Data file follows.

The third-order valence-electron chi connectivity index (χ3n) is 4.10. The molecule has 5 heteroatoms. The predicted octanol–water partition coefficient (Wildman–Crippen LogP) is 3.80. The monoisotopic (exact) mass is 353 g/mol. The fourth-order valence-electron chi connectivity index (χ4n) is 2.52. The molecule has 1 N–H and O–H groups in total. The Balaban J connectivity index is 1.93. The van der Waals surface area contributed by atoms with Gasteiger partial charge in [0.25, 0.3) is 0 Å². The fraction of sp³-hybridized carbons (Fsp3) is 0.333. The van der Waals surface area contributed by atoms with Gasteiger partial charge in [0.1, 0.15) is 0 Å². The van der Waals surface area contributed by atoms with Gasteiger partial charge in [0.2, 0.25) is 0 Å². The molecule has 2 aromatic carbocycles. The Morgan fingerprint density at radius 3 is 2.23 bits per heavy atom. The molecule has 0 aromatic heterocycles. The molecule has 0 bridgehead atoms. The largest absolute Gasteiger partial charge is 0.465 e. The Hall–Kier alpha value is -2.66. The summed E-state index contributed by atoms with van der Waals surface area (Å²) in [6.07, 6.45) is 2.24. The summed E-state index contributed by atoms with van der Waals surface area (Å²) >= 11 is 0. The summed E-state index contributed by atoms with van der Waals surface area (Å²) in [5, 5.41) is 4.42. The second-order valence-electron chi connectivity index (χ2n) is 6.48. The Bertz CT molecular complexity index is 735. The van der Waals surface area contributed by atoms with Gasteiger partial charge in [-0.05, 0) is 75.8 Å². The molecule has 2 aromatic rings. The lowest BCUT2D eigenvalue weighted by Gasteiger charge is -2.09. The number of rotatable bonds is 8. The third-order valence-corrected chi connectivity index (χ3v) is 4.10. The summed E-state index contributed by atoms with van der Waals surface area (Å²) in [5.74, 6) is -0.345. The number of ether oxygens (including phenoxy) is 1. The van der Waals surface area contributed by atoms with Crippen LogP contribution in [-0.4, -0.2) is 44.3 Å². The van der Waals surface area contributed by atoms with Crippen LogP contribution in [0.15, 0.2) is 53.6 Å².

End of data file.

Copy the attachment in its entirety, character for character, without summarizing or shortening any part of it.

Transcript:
The third-order valence-electron chi connectivity index (χ3n) is 4.10. The molecule has 5 heteroatoms. The predicted octanol–water partition coefficient (Wildman–Crippen LogP) is 3.80. The monoisotopic (exact) mass is 353 g/mol. The fourth-order valence-electron chi connectivity index (χ4n) is 2.52. The molecule has 1 N–H and O–H groups in total. The Balaban J connectivity index is 1.93. The van der Waals surface area contributed by atoms with Gasteiger partial charge in [0.25, 0.3) is 0 Å². The fraction of sp³-hybridized carbons (Fsp3) is 0.333. The van der Waals surface area contributed by atoms with Gasteiger partial charge in [0.1, 0.15) is 0 Å². The van der Waals surface area contributed by atoms with Gasteiger partial charge in [0.2, 0.25) is 0 Å². The molecule has 2 aromatic carbocycles. The Morgan fingerprint density at radius 3 is 2.23 bits per heavy atom. The molecule has 0 aromatic heterocycles. The molecule has 0 bridgehead atoms. The largest absolute Gasteiger partial charge is 0.465 e. The Hall–Kier alpha value is -2.66. The summed E-state index contributed by atoms with van der Waals surface area (Å²) in [6.07, 6.45) is 2.24. The summed E-state index contributed by atoms with van der Waals surface area (Å²) >= 11 is 0. The summed E-state index contributed by atoms with van der Waals surface area (Å²) in [5, 5.41) is 4.42. The second-order valence-electron chi connectivity index (χ2n) is 6.48. The Bertz CT molecular complexity index is 735. The van der Waals surface area contributed by atoms with Gasteiger partial charge in [-0.05, 0) is 75.8 Å². The molecule has 2 aromatic rings. The lowest BCUT2D eigenvalue weighted by Gasteiger charge is -2.09. The number of rotatable bonds is 8. The third-order valence-corrected chi connectivity index (χ3v) is 4.10. The summed E-state index contributed by atoms with van der Waals surface area (Å²) in [5.74, 6) is -0.345. The number of ether oxygens (including phenoxy) is 1. The van der Waals surface area contributed by atoms with Crippen LogP contribution in [-0.4, -0.2) is 44.3 Å². The van der Waals surface area contributed by atoms with Crippen LogP contribution in [0.15, 0.2) is 53.6 Å².